Day stays in the zone, has shot at 59 at BMW

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LAKE FOREST, Ill. – There is only 44 yards between Jason Day and another 59 at Conway Farms.

The way he’s playing these days, don’t count him out.

After a much-needed bye week, Day picked up right where he left off Thursday at the weather-delayed BMW Championship. He made nine birdies, holed a long bunker shot for eagle and gave himself a chance on the last – a 44-yard wedge shot from the right rough to a front-left hole location – to shoot the seventh 59 in PGA Tour history, and the second in the past four rounds here.

“If it goes in, it goes in,” he said. “Right now, I’m just trying to play the best I can.”

Day was so in the zone Thursday that he didn’t even realize he was on the verge of history. In fact, it wasn’t until Jordan Spieth told him on their walk up the ninth fairway that Conway Farms was a par 71, not 72, and Day’s eyes widened.

“Obviously I’ve got an opportunity to do it tomorrow,” he said, “so that’s pretty neat.”

His bid for 59 will resume at 8:30 a.m. ET Friday, but already there is a sense of inevitability about this week’s outcome. With one hole left to play, Day is already four shots clear of the field.

Perhaps it wasn’t a surprise, then, that as he sauntered through the locker room during the delay, a few players posed these questions:


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Are you playing from the ladies’ tees?

Are you playing a different course?

Are you playing every hole downwind?

Because it sure appears that way. He is now 89 under par over his last seven PGA Tour starts.

Making Day’s performance Thursday even more impressive was that he shot this round in a consistent 15-mph wind. Breaking in a new driver, he uncorked six drives of at least 325 yards and has needed only 21 putts on the greens.

Good luck beating that combination.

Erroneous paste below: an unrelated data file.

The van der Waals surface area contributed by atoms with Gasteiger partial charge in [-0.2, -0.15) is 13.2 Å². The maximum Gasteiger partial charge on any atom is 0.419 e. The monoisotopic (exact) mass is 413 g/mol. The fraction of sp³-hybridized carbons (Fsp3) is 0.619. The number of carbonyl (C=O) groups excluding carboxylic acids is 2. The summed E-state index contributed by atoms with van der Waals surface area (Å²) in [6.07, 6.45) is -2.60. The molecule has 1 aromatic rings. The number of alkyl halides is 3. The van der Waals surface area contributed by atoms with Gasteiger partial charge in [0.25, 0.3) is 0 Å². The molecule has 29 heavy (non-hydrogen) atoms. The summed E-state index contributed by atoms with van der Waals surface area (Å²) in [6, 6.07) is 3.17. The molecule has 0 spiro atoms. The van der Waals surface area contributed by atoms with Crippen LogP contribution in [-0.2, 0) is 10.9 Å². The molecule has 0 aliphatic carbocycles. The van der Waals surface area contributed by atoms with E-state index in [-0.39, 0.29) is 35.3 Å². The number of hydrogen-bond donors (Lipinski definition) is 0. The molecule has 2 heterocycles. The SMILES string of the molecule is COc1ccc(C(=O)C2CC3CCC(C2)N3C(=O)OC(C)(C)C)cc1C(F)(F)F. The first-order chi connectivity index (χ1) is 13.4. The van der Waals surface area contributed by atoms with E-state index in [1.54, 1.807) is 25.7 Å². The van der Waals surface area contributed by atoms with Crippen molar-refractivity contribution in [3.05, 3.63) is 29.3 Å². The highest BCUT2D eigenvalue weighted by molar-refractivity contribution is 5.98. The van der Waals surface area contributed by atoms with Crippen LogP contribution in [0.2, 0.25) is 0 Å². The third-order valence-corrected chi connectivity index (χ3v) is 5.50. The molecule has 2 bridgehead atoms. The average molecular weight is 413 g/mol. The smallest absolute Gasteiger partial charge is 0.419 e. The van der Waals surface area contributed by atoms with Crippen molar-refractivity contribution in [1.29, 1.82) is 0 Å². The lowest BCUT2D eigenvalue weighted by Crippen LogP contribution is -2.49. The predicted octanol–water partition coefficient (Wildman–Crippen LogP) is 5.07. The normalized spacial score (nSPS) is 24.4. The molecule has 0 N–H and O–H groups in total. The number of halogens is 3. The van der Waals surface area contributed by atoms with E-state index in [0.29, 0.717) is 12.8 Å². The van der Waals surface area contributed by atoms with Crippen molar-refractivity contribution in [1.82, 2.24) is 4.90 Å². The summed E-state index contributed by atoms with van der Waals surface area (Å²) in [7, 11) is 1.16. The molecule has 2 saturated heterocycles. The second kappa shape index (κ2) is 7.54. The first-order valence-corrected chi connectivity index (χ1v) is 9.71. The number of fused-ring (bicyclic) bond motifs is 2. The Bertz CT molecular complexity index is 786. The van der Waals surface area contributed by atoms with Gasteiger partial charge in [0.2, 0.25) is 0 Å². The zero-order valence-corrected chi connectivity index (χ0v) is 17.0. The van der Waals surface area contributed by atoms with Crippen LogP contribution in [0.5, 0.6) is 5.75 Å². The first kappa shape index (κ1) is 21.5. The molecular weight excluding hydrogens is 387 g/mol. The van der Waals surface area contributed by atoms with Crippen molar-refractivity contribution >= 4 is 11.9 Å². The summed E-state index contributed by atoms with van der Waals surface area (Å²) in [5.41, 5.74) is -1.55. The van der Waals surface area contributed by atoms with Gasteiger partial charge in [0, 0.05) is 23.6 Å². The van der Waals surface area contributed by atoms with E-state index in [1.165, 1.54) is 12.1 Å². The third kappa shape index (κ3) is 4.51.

The only double-digit, under-par round he has shot on Tour came this year at Kapalua, when he closed with 62. Barring a final-hole collapse, he will record his fourth round of 62 or better this season – no other player has more than two.

“It feels like a practice round, like it doesn’t really matter,” he said. “No matter what you do, even if you hit a bad shot, it’s going to be all right. I’m just playing golf. I’m excited about playing golf.”

Once again, Day stole the show on a day that featured plenty of electricity even before the storm rolled in.

In the star-studded group with Spieth and Rickie Fowler – Nos. 1, 2 and 3 in the FedEx Cup, and a trio that has won 11 events worldwide and three majors – Day proved that he has no rival at the moment.

Opening up with three birdies in his first four holes, he holed a 77-yard bunker shot to start his inward nine and then rolled in a 20-footer on top of Spieth’s ace on the second hole (their 11th).

“It’s like I’m a paid amateur just watching,” Spieth said as he walked off the green. “It’s a joke. It’s been like this for weeks.”

Indeed, it seems like only the weather can slow down Day. Since the U.S. Open, he has three wins, two other top-10s and no finish worse than 12th.

“I’m not trying to think about it,” he said, “because the moment that I start attaching myself to a number, I start thinking about the outcome instead of just trying to get out there and rip my driver as far as possible down the fairway.”

Spieth was on the verge of getting lapped before that hole-in-one on the 184-yard second hole. It proved to be just the spark he needed.

Growing increasingly frustrated with the putter and wrestling with his full swing, his second career ace vaulted him into red numbers, and he followed it up with a chip-in birdie on 3, a 5-foot birdie on 4 and 3-footer on 7. He is 5 under and facing an 87-yard approach on the last, ensuring that he will end a run of four consecutive over-par rounds.

“This is the nine holes that I needed to really feel confident and comfortable and back on track,” he said.

Fowler, the third member of the group, is 1 under playing the last hole.

All three players are virtually guaranteed to be in the top five of the FedEx Cup standings heading into the Tour Championship. That means they would win the FedEx Cup title, and the $10 million bonus, with a victory next week at East Lake.

“I’m just ready,” Day said. “I feel good about how I feel mentally, physically, and the golf game feels nice.”